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Short Description
l0-openvpn
Full Description

Layer0 OpenVPN

l0-openvpn is a Layer0 sample application that will create an OpenVPN-AS server.

Layer0 Installation

The installation scripts necessary for Layer0 deployment are in /deploy. There's one file in particular that we must edit before deployment, and that is /deploy/.ebextensions/01_commands.config. In this file, we are setting up docker-compose, a YAML task definition, and environment variables for the service. As such, change the ADMIN_PASS variable to a password you'd like to use for the openvpn user.

Now, switch to the /deploy directory. If you're on Linux, OSX, or an OS that has zip natively, run zip dockerrun.zip Dockerrun.aws.json .ebextensions/*. Otherwise, the suggested Windows client is 7-Zip. Make sure that Dockerrun.aws.json is at the root of the archive. We'll use this zip file to deploy our application:

# l0-cli deploy:create dockerrun.zip
[deploy id hash]
# l0-cli deploy:apply [deploy_id] [service_id]

Layer0 Post-Install

After you've run deploy:apply, track the progress of the deployment via AWS' Elastic Beanstalk Console. You can find your specific deployment by searching the Elastic Beanstalk console for the service ID hash used in deploy:apply. Once you've found the dashboard for your particular service, you'll see a URL associated with it that ends in elasticbeanstalk.com. Copy the full hostname from that URL and login to the OpenVPN admin panel at https://[elasticbeanstalkhostname]:2222/admin using the user openvpn and the password you set in 01_commands.config. Go to the User Permissions page after logging in and check "Allow access from: All Other VPN Clients" for the openvpn user (click 'show' to expand user settings).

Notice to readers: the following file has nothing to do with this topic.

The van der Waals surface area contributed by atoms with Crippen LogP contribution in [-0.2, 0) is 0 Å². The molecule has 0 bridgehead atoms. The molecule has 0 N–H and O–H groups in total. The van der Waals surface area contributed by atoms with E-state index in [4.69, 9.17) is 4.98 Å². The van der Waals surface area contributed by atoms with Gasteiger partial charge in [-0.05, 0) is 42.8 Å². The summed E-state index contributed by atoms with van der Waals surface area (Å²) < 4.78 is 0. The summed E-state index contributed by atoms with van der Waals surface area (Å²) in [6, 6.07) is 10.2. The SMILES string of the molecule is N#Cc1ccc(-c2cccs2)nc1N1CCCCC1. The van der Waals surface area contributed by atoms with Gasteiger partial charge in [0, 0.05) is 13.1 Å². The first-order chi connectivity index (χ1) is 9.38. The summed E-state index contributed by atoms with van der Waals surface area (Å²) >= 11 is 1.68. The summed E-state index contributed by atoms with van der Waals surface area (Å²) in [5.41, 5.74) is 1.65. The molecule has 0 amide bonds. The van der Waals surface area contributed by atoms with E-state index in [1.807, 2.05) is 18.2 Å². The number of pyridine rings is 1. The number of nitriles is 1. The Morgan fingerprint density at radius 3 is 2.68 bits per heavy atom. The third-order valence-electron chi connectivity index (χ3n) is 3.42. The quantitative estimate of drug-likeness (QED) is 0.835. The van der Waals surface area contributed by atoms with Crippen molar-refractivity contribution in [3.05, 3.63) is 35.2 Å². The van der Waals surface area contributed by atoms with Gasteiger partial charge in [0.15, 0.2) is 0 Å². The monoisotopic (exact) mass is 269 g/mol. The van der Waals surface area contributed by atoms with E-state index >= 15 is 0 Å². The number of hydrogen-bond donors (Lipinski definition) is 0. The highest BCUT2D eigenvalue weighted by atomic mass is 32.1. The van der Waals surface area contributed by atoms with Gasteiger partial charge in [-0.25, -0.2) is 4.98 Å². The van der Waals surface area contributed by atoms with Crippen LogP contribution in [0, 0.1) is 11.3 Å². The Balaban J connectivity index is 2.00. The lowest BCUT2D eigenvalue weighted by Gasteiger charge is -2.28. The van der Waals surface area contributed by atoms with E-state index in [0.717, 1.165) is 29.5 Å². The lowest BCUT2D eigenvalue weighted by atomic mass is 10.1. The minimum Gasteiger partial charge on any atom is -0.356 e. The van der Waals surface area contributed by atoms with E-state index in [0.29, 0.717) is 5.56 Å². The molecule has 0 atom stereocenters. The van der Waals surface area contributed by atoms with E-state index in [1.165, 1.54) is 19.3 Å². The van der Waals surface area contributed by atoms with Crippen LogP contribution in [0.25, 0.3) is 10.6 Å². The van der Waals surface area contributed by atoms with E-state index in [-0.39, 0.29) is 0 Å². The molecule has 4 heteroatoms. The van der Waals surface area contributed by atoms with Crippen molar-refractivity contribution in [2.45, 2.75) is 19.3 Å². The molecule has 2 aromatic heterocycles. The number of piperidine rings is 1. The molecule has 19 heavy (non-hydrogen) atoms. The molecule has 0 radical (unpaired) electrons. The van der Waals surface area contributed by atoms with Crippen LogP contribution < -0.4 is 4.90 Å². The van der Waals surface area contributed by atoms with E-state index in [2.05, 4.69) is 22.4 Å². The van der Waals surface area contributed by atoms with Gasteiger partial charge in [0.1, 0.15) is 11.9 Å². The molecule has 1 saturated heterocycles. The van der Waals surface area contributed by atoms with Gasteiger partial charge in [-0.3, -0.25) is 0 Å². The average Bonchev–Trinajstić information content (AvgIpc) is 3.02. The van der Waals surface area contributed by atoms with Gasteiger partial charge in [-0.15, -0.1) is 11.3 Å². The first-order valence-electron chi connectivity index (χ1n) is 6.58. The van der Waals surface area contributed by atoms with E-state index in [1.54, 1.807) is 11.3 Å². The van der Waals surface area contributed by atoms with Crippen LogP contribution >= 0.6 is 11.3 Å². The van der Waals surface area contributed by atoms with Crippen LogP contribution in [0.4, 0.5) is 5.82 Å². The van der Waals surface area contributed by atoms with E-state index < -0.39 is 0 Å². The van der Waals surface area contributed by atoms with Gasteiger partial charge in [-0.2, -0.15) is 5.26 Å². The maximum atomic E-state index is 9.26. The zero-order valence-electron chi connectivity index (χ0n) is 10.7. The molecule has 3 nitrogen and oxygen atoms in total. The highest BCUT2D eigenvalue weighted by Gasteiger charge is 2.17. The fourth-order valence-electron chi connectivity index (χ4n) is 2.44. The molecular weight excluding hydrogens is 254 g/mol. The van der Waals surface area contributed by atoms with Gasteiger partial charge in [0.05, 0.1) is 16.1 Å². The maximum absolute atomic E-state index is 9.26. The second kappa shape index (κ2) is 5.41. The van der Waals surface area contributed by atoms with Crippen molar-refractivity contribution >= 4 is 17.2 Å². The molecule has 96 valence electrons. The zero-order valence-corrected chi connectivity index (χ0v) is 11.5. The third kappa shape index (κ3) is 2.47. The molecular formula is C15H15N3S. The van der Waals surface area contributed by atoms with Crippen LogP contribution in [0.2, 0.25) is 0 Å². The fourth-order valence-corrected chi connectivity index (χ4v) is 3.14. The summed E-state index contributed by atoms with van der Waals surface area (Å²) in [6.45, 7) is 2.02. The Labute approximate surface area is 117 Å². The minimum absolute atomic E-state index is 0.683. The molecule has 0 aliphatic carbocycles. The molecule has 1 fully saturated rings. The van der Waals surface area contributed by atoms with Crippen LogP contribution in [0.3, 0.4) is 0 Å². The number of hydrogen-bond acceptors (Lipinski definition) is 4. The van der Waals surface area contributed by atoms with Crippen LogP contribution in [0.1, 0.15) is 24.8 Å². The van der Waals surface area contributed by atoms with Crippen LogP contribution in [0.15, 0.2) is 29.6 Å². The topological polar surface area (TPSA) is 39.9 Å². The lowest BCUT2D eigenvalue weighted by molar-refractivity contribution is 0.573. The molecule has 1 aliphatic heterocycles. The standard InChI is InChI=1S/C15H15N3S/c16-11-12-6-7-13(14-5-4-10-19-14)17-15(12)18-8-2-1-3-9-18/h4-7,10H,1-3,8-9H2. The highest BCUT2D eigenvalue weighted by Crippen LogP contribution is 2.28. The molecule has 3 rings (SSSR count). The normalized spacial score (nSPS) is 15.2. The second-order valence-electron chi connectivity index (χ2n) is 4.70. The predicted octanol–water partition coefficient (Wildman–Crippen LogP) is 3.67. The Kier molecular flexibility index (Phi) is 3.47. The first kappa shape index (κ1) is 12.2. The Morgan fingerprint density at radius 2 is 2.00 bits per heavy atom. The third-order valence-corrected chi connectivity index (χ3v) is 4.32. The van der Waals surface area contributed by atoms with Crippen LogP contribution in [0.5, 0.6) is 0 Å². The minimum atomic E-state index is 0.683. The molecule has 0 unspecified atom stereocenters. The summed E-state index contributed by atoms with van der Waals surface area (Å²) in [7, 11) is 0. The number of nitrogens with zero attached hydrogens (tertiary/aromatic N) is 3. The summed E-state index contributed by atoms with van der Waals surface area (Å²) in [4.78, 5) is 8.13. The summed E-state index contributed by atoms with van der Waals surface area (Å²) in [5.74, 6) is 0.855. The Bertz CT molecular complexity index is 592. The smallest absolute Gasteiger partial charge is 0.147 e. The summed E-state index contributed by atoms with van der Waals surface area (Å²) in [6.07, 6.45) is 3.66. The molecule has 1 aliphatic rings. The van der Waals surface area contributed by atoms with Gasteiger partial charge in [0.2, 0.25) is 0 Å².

Next, visit http://[elasticbeanstalkhostname]:2222/ and login as openvpn. Be sure to select "login" instead of "connect" from the dropdown box. From here, you can download the OpenVPN Connect client specific for your platform as well as the "Yourself (autologin profile)", which is your VPN connection profile.

After you've downloaded the OpenVPN autologin profile, we need to make some changes so that we can connect to the VPN server's load balancer. The file is typically saved as client.ovpn; open it in a text editor. After the line nobind, add the following:

proto tcp
remote elasticbeanstalkhostname 8060 tcp

Change elasticbeanstalkhostname to the hostname we used in the steps above. Remove the other lines that begin with remote; they specify incorrect IPs and protocols we cannot use (UDP). After you've made these edits, you can use this connection profile in OpenVPN Connect (recommended for Windows users) or any other OpenVPN-compatible client like Tunnelblick for OSX.

Simple Docker Installation

You can use this container without Layer0 via the following:

docker build -t l0-openvpn .  
docker run -p 443:443/tcp -p 943:943/tcp -p 1194:1194/udp -e ADMIN_PASS=[changethispassword] -d --privileged -t l0-openvpn:latest /sbin/my_init

After the server is up, login to the OpenVPN admin panel at https://yourdockerhostip:943/admin using the user openvpn and the password you set in the above docker run command. Go to the User Permissions page after logging in and check the box that reads "Allow access from: All Other VPN Clients".

After you've verified your account, visit http://yourdockerhostip:943/ and login with your new password. Be sure to select "login" instead of "connect" from the dropdown box. From here, you can download the OpenVPN Connect client specific for your platform as well as the "Yourself (autologin profile)", which is your VPN connection profile (also works for 3rd party clients).

Troubleshooting

  • When I attempt to login to the OpenVPN web portal, the logo spins and nothing happens.

This is because the OpenVPN server is configured with a self-signed certificate. Most browsers (i.e. Chrome) will block such sites, so disable the shield icon in your URL bar and/or whatever security settings/plugins may be preventing connecting to a site with a self-signed cert.

  • Internal corporate sites no longer resolve when connected to the VPN server.

Our recommended configuration routes all your IP traffic through the VPN server and uses OpenDNS to resolve hosts, which means that internally-facing sites may not resolve. As a workaround, you can create entries for the hosts you need in /etc/hosts (OSX/Linux) or Windows\System32\drivers\etc\hosts (Windows). You can also set your VPN client to ignore the VPN DNS resolver, although you may experience some issues with DNS caching if you do.

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csakoda
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